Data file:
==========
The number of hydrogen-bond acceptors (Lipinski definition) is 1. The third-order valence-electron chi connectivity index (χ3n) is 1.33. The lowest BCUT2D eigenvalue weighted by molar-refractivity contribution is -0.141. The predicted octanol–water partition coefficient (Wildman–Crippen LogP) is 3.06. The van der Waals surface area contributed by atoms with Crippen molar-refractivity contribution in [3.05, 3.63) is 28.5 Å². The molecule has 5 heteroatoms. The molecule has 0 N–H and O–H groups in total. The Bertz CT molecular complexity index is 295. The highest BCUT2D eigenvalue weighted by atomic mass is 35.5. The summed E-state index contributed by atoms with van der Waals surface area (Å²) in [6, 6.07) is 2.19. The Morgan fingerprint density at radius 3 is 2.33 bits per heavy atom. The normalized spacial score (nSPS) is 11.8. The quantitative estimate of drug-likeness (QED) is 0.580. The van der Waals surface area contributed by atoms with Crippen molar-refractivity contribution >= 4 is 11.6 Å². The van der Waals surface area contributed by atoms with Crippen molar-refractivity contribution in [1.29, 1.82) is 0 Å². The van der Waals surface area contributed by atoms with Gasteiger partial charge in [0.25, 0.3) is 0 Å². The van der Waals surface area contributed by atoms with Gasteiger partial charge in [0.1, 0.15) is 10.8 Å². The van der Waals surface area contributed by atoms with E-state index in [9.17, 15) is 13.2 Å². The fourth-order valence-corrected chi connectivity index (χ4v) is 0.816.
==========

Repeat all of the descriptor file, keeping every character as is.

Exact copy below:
The number of hydrogen-bond acceptors (Lipinski definition) is 1. The third-order valence-electron chi connectivity index (χ3n) is 1.33. The lowest BCUT2D eigenvalue weighted by molar-refractivity contribution is -0.141. The predicted octanol–water partition coefficient (Wildman–Crippen LogP) is 3.06. The van der Waals surface area contributed by atoms with Crippen molar-refractivity contribution in [3.05, 3.63) is 28.5 Å². The molecule has 5 heteroatoms. The molecule has 0 N–H and O–H groups in total. The Bertz CT molecular complexity index is 295. The highest BCUT2D eigenvalue weighted by atomic mass is 35.5. The summed E-state index contributed by atoms with van der Waals surface area (Å²) in [6, 6.07) is 2.19. The Morgan fingerprint density at radius 3 is 2.33 bits per heavy atom. The normalized spacial score (nSPS) is 11.8. The quantitative estimate of drug-likeness (QED) is 0.580. The van der Waals surface area contributed by atoms with Crippen molar-refractivity contribution >= 4 is 11.6 Å². The van der Waals surface area contributed by atoms with Crippen molar-refractivity contribution in [1.29, 1.82) is 0 Å². The van der Waals surface area contributed by atoms with Gasteiger partial charge in [0.25, 0.3) is 0 Å². The van der Waals surface area contributed by atoms with Gasteiger partial charge in [0.1, 0.15) is 10.8 Å². The van der Waals surface area contributed by atoms with E-state index in [9.17, 15) is 13.2 Å². The fourth-order valence-corrected chi connectivity index (χ4v) is 0.816.